The opossum has a heavyset body covered with grayish fur. It has a white face and thin, black ears. Its long head has a pointed snout, long whiskers and 50 sharp teeth. It has a long, tapered, scaly tail. Each foot has five toes; one toe is opposable. Opossums grow to about 25 to 40 inches in length and weigh four to 14 pounds. Males are usually larger than females.
Opossums consume a wide variety of plants and animals. They eat mostly insects and dead animals, but will also eat just about anything else, including fruits, seeds, snakes, mice, frogs and garbage.
Predators include owls, hawks, red foxes, cats, dogs and humans. Opossums protect themselves from predators by “playing dead,” since most predators will not eat an animal that is already dead. This is actually an involuntary reaction due to shock: the opossum falls onto the ground and lies motionless on its side with its eyes and mouth open, and it awakens when the danger passes.
Opossums may also try to bluff predators into thinking they are aggressive by hissing and baring their teeth when feeling threatened. Most opossums are killed by cars because they have poor hearing and eyesight.
Virginia opossums produce clicking noises when they are trying to attract mates and hiss or growl when they feel threated. Baby opossums make noises that sound like sneezing when trying to get their parents' attention.
Reproduction and Life Cycle
Mating occurs between January and July. After 12 to 13 days, the female gives birth to a litter of seven to nine young that are about the size of a dime. The tiny young crawl into their mother’s belly pouch and attach to a nipple. They remain in the pouch for about two months to develop. After they leave her pouch, the female carries her young on her back when she travels. Young remain with the female until they are about four months old, reaching sexual maturity at six to 12 months old. Opossums rarely live longer than 18 months.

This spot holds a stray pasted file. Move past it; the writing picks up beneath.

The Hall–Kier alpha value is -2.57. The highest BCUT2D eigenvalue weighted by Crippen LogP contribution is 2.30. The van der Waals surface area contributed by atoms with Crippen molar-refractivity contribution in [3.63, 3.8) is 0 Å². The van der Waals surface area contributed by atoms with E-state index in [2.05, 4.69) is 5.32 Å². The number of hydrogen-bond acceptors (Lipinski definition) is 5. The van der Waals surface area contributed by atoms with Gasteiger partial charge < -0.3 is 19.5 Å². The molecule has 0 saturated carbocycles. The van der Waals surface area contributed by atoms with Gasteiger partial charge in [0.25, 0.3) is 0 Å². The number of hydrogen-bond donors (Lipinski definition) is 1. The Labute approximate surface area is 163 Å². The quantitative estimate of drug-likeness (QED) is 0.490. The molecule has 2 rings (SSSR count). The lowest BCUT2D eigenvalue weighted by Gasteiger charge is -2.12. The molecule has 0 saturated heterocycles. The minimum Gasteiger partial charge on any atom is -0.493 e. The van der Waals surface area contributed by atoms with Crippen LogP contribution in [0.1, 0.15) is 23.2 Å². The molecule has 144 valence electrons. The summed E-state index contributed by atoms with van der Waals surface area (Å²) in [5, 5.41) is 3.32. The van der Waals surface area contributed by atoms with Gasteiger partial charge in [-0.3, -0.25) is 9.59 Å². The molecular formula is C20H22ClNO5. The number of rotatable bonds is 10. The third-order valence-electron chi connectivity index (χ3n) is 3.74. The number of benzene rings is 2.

Did You Know?
- Opossums are nocturnal.
- An opposum spends much of its time in trees and will live in dens in hollow logs, tree cavities, rock piles, old nests and burrows, and under decks and buildings.
- They are the only marsupial native to North America
- Name comes from the Algonquian word apassum, meaning “white beast.”
- Opposums do not hibernate in winter. Females may live in groups but males are solitary.
- The oldest opossum ever collected in the wild was three years old.
- Opossums are excellent climbers that use their toes and tails to grasp branches.
- They are very susceptible to frostbite: it is not unusual to see an opossum that is missing an ear, toes or the tip of its tail.
Sources and Additional Information
- Chesapeake Bay: Nature of the Estuary, A Field Guide by Christopher P. White
- Animal Diversity Web: Didelphis virginiana – University of Michigan Museum of Zoology
- NatureWorks: Virginia Opossum – New Hampshire Public Television